Facebook and Google Face New Antitrust Probes From State Attorneys General

Sep 7, 2019 | Social Media Marketing | 0 comments

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Attorneys General from New York and Texas are spearheading two separate multistate investigations into alleged anticompetitive practices at Facebook and Google’s parent company Alphabet.

New York’s investigation will focus on Facebook’s dominance among social networks and what that power led to—alleged failures in safeguarding consumer data and monopolistic advertising practices. 

“The largest social media platform in the world must follow the law,” State Attorney General Letitia James said on Twitter

Colorado, Florida, Iowa, Nebraska, North Carolina, Ohio, Tennessee, and the District of Columbia will join James in the probe, according to a statement from her office.

The Wall Street Journal also reported Friday that Texas Attorney General Ken Paxton would lead a multi-state investigation into Google over alleged anticompetitive behavior, which would home in on the company’s impact on digital advertising markets and handling of consumer data.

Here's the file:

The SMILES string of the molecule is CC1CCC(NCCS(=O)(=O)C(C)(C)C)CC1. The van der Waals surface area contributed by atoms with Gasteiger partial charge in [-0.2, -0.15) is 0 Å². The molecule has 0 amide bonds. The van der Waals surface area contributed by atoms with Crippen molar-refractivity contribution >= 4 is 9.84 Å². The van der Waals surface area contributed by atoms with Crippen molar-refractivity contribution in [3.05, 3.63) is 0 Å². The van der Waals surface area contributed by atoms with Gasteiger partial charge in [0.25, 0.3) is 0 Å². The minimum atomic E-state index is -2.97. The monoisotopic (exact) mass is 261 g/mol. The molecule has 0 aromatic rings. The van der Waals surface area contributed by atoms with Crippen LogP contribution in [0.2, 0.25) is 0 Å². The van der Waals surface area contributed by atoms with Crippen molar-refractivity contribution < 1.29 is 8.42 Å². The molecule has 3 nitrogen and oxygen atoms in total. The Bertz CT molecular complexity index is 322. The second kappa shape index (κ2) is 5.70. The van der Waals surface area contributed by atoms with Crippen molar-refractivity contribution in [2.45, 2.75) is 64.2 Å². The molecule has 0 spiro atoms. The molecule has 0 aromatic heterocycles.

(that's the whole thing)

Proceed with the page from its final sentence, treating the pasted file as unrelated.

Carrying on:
Paxton’s office confirmed a “multistate investigation” looking at “whether large tech companies have engaged in anticompetitive behavior that stifled competition, restricted access, and harmed consumers” to The Daily Beast.

When asked about the state investigations, Google spokesperson Jose Castaneda told The Daily Beast, “We look forward to working with the attorneys general to answer questions about our business and the dynamic technology sector.”

Facebook did not immediately respond to a request for comment.

Tech giants have come up against an increasing amount of regulatory scrutiny in recent months that echo the Department of Justice’s crusade against Microsoft two decades ago. The Justice Department has opened a broad antitrust probe into the technology industry, though it has not zeroed in on particular companies.

In July, the FTC fined Facebook $5 billion for mishandling users’ personal information, and just this week the FTC announced that it would fine YouTube $136 million for targeting children with advertising, though in both cases the fines were largely regarded as little more than a slap on the wrist.



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